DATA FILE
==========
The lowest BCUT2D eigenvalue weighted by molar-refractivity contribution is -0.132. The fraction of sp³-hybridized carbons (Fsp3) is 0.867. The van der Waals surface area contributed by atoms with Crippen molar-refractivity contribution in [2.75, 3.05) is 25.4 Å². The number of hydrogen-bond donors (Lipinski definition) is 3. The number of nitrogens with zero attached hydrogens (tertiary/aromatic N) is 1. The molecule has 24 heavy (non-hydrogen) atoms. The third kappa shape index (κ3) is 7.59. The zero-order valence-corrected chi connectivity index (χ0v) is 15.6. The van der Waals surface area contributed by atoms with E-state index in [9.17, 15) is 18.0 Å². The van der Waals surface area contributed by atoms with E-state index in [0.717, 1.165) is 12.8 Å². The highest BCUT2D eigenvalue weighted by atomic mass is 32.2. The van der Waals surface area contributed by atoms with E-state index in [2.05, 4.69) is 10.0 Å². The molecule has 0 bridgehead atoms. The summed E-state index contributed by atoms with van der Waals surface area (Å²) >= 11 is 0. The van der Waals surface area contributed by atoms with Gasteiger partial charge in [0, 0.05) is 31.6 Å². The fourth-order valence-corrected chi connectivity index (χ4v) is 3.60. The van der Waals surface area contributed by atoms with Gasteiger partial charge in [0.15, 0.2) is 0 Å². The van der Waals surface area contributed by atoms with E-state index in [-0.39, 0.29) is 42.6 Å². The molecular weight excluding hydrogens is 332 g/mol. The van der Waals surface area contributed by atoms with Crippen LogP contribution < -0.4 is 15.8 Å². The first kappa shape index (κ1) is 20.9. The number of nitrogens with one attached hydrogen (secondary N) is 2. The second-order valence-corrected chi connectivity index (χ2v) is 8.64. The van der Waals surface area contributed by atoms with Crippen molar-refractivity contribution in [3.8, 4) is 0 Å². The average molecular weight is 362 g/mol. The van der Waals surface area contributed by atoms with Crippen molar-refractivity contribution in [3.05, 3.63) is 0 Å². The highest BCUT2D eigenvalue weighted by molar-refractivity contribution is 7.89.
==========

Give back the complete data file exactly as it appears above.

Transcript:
The lowest BCUT2D eigenvalue weighted by molar-refractivity contribution is -0.132. The fraction of sp³-hybridized carbons (Fsp3) is 0.867. The van der Waals surface area contributed by atoms with Crippen molar-refractivity contribution in [2.75, 3.05) is 25.4 Å². The number of hydrogen-bond donors (Lipinski definition) is 3. The number of nitrogens with zero attached hydrogens (tertiary/aromatic N) is 1. The molecule has 24 heavy (non-hydrogen) atoms. The third kappa shape index (κ3) is 7.59. The zero-order valence-corrected chi connectivity index (χ0v) is 15.6. The van der Waals surface area contributed by atoms with E-state index in [9.17, 15) is 18.0 Å². The van der Waals surface area contributed by atoms with E-state index in [0.717, 1.165) is 12.8 Å². The highest BCUT2D eigenvalue weighted by atomic mass is 32.2. The van der Waals surface area contributed by atoms with E-state index in [2.05, 4.69) is 10.0 Å². The molecule has 0 bridgehead atoms. The summed E-state index contributed by atoms with van der Waals surface area (Å²) >= 11 is 0. The van der Waals surface area contributed by atoms with Gasteiger partial charge in [0, 0.05) is 31.6 Å². The fourth-order valence-corrected chi connectivity index (χ4v) is 3.60. The van der Waals surface area contributed by atoms with Gasteiger partial charge in [0.15, 0.2) is 0 Å². The van der Waals surface area contributed by atoms with E-state index in [-0.39, 0.29) is 42.6 Å². The molecular weight excluding hydrogens is 332 g/mol. The van der Waals surface area contributed by atoms with Crippen LogP contribution < -0.4 is 15.8 Å². The first kappa shape index (κ1) is 20.9. The number of nitrogens with one attached hydrogen (secondary N) is 2. The second-order valence-corrected chi connectivity index (χ2v) is 8.64. The van der Waals surface area contributed by atoms with Crippen molar-refractivity contribution in [3.8, 4) is 0 Å². The average molecular weight is 362 g/mol. The van der Waals surface area contributed by atoms with Crippen molar-refractivity contribution in [3.05, 3.63) is 0 Å². The highest BCUT2D eigenvalue weighted by molar-refractivity contribution is 7.89.